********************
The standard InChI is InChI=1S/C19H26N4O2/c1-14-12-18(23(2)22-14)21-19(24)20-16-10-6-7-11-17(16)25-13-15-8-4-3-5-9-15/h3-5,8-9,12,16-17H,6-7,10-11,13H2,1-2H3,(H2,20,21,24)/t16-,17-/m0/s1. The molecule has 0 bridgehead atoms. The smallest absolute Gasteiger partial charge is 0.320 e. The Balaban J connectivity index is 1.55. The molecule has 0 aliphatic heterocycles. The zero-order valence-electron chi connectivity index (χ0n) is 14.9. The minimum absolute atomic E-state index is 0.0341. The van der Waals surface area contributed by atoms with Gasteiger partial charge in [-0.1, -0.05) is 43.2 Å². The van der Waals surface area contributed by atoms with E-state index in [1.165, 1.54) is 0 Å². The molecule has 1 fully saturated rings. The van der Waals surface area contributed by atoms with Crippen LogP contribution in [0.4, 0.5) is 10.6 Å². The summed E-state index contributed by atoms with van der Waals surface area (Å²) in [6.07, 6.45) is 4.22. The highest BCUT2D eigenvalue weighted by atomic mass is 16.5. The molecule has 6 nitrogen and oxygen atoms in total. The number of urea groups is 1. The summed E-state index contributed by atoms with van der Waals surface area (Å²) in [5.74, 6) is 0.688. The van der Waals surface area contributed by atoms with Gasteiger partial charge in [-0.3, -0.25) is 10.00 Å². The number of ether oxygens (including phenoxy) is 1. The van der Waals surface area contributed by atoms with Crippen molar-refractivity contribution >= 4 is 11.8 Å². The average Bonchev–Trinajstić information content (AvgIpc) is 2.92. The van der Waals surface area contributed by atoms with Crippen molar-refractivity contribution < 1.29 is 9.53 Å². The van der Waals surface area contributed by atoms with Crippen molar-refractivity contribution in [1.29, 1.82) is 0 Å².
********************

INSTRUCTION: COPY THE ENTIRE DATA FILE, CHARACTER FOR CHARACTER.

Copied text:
The standard InChI is InChI=1S/C19H26N4O2/c1-14-12-18(23(2)22-14)21-19(24)20-16-10-6-7-11-17(16)25-13-15-8-4-3-5-9-15/h3-5,8-9,12,16-17H,6-7,10-11,13H2,1-2H3,(H2,20,21,24)/t16-,17-/m0/s1. The molecule has 0 bridgehead atoms. The smallest absolute Gasteiger partial charge is 0.320 e. The Balaban J connectivity index is 1.55. The molecule has 0 aliphatic heterocycles. The zero-order valence-electron chi connectivity index (χ0n) is 14.9. The minimum absolute atomic E-state index is 0.0341. The van der Waals surface area contributed by atoms with Gasteiger partial charge in [-0.1, -0.05) is 43.2 Å². The van der Waals surface area contributed by atoms with E-state index in [1.165, 1.54) is 0 Å². The molecule has 1 fully saturated rings. The van der Waals surface area contributed by atoms with Crippen LogP contribution in [0.4, 0.5) is 10.6 Å². The summed E-state index contributed by atoms with van der Waals surface area (Å²) in [6.07, 6.45) is 4.22. The highest BCUT2D eigenvalue weighted by atomic mass is 16.5. The molecule has 6 nitrogen and oxygen atoms in total. The number of urea groups is 1. The summed E-state index contributed by atoms with van der Waals surface area (Å²) in [5.74, 6) is 0.688. The van der Waals surface area contributed by atoms with Gasteiger partial charge in [-0.3, -0.25) is 10.00 Å². The number of ether oxygens (including phenoxy) is 1. The van der Waals surface area contributed by atoms with Crippen molar-refractivity contribution >= 4 is 11.8 Å². The average Bonchev–Trinajstić information content (AvgIpc) is 2.92. The van der Waals surface area contributed by atoms with Crippen molar-refractivity contribution < 1.29 is 9.53 Å². The van der Waals surface area contributed by atoms with Crippen molar-refractivity contribution in [1.29, 1.82) is 0 Å².